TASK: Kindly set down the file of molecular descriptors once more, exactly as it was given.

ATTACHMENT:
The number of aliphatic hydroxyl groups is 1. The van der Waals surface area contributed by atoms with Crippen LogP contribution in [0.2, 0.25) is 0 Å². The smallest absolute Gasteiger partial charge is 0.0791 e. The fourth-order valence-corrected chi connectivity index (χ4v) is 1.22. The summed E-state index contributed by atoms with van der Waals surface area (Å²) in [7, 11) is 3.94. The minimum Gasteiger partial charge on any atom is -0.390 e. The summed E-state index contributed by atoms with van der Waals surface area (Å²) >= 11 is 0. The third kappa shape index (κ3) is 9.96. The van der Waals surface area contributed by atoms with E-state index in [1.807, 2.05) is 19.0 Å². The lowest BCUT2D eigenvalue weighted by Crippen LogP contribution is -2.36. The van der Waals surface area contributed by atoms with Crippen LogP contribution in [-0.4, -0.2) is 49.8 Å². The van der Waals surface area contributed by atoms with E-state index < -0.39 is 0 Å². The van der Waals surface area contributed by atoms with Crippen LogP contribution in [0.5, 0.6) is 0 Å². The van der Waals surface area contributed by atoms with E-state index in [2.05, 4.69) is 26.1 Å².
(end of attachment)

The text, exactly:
The number of aliphatic hydroxyl groups is 1. The van der Waals surface area contributed by atoms with Crippen LogP contribution in [0.2, 0.25) is 0 Å². The smallest absolute Gasteiger partial charge is 0.0791 e. The fourth-order valence-corrected chi connectivity index (χ4v) is 1.22. The summed E-state index contributed by atoms with van der Waals surface area (Å²) in [7, 11) is 3.94. The minimum Gasteiger partial charge on any atom is -0.390 e. The summed E-state index contributed by atoms with van der Waals surface area (Å²) >= 11 is 0. The third kappa shape index (κ3) is 9.96. The van der Waals surface area contributed by atoms with E-state index in [1.807, 2.05) is 19.0 Å². The lowest BCUT2D eigenvalue weighted by Crippen LogP contribution is -2.36. The van der Waals surface area contributed by atoms with Crippen LogP contribution in [-0.4, -0.2) is 49.8 Å². The van der Waals surface area contributed by atoms with E-state index < -0.39 is 0 Å². The van der Waals surface area contributed by atoms with Crippen LogP contribution in [0.5, 0.6) is 0 Å². The van der Waals surface area contributed by atoms with E-state index in [2.05, 4.69) is 26.1 Å².